Glasgow & West Scotland

Clutha survivor meets rescuer five years on

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Media captionClutha survivors share poignant stories on road to recovery

Ann Faulds was pinned against the wall of The Clutha bar when she heard voices calling to check she was alive.

Dust and debris filled the venue moments after a police helicopter plunged through the roof on 9 November, 2013, obscuring her way out.

"I was three feet away from where the helicopter hit, it's a miracle I'm here," she said.

Regaining composure, Ann followed the voices that guided her through gaps in the wreckage, and eventually escaped.

He could have saved me

Five years on, Ann has now met Michael Byrne - a fellow survivor who ran back into the bar to help those left behind.

Having heard his story for the first time, Ann realises Michael could have been one of the brave souls who led her to safety.

Image caption Michael says the psychological effect of the crash still lives on

Ann said: "I was trapped behind a fella who had been blown on top of me and pinned me against a wall.

"I became aware maybe 10 minutes later of voices, including my sister Nancy who was outside trying to get back in, screaming 'my wee sister is in there'.

"There were people telling me to come forward and crawl. I had to crawl out quite a small space.

"Meeting Michael today and hearing his story I thought he would be one of the voices I could hear."

As they commemorate the fifth anniversary of the Clutha tragedy, Ann and Michael both say they feel fortunate to have survived the crash that killed 10 others.

While Ann was left "black and blue" with injuries after her glass of wine "exploded" in her hand, Michael escaped with no wounds.

Image caption The 10 people who died: (Top: left to right) David Traill, PC Kirsty Nelis, PC Tony Collins, Gary Arthur, Samuel McGhee (Bottom: left to right) Colin Gibson, Robert Jenkins, Mark O'Prey, John McGarrigle, Joe Cusker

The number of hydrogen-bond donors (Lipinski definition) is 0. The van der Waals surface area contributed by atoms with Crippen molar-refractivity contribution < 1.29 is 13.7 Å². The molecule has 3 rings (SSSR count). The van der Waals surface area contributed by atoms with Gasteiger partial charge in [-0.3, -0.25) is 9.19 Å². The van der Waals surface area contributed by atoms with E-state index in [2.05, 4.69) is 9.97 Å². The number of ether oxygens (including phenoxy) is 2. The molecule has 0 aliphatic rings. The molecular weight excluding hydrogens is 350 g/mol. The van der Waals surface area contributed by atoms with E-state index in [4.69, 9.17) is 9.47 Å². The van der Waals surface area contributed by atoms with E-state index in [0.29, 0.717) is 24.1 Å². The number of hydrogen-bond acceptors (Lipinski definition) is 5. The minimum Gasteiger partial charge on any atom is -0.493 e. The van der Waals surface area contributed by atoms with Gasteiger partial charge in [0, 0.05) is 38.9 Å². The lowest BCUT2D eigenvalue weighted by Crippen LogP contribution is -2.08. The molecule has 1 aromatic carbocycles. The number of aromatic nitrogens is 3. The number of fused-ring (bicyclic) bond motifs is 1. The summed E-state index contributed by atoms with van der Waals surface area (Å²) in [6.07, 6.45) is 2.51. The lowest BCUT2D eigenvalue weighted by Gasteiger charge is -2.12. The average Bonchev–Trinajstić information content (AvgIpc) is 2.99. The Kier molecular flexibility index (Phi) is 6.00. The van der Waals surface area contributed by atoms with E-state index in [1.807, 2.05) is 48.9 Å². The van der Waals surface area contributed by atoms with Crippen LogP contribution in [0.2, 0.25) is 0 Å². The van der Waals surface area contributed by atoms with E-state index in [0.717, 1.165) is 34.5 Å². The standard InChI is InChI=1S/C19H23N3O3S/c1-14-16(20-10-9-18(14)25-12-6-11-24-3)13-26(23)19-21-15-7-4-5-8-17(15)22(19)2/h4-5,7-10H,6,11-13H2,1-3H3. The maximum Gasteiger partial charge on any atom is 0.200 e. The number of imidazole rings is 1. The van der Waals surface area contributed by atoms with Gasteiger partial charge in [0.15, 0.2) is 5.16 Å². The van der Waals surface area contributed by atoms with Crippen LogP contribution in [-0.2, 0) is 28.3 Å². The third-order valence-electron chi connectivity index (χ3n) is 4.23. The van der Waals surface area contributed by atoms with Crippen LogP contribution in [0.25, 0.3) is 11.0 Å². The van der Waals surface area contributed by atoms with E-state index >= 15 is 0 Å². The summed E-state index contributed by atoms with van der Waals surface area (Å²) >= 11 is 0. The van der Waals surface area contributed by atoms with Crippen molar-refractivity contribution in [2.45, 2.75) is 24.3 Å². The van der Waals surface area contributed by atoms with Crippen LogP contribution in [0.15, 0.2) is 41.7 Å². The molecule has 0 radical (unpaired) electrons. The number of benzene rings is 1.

"I said to Ann there was almost an invisible line," he said. "On one side there were no physical injuries and everyone to my left had some form of physical injury.

"I had an indelible image in my mind of where everyone was standing. I helped people out the door then stepped back inside and saw two chaps trapped underneath the gantry in the bar.

"Three of us lifted it up and someone dragged out the first chap. I was relieved as I could hear him make a noise so I knew he was alive.

"I ran round to the other side of the bar and that's where Ann was, as I found out today."

Image copyright Jeff J Mitchell
Image caption The rescuers who lifted the police helicopter wreckage from the roof of The Clutha

Healing process

Ann and Michael's paths crossed last week through The Clutha's charity shop - a bustling new venture which raises funds to help disadvantaged young people get involved in music and the arts.

It is also a place where people visit and volunteer while sharing fond memories of the beloved venue.

Telling their stories has become part of the healing process for many - though some feel they may never fully recover.

Image caption The Clutha Trust charity shop on Stockwell Street

Michael said: "To me the injuries are more psychological. I went to work on the Monday morning and pretended I was fine when I wasn't.

"I put a mask on for a considerable amount of time but it was always just below the surface. It wasn't until April 2017 when I was involved in a car crash and hospitalised that my breakdown began.

"The crash and the bang reminded me of the bang in the Clutha, and the devastation and horrendous things Ann and I witnessed.

"Since the Clutha I've had suicidal thoughts - why should I be here when other people aren't? But I'm very thankful for everyone who has helped me."

Ann added: "For me volunteering for the shop is a wee bit of payback for the people of Glasgow that came in to help us that night.

"The shop is about putting back into the community."

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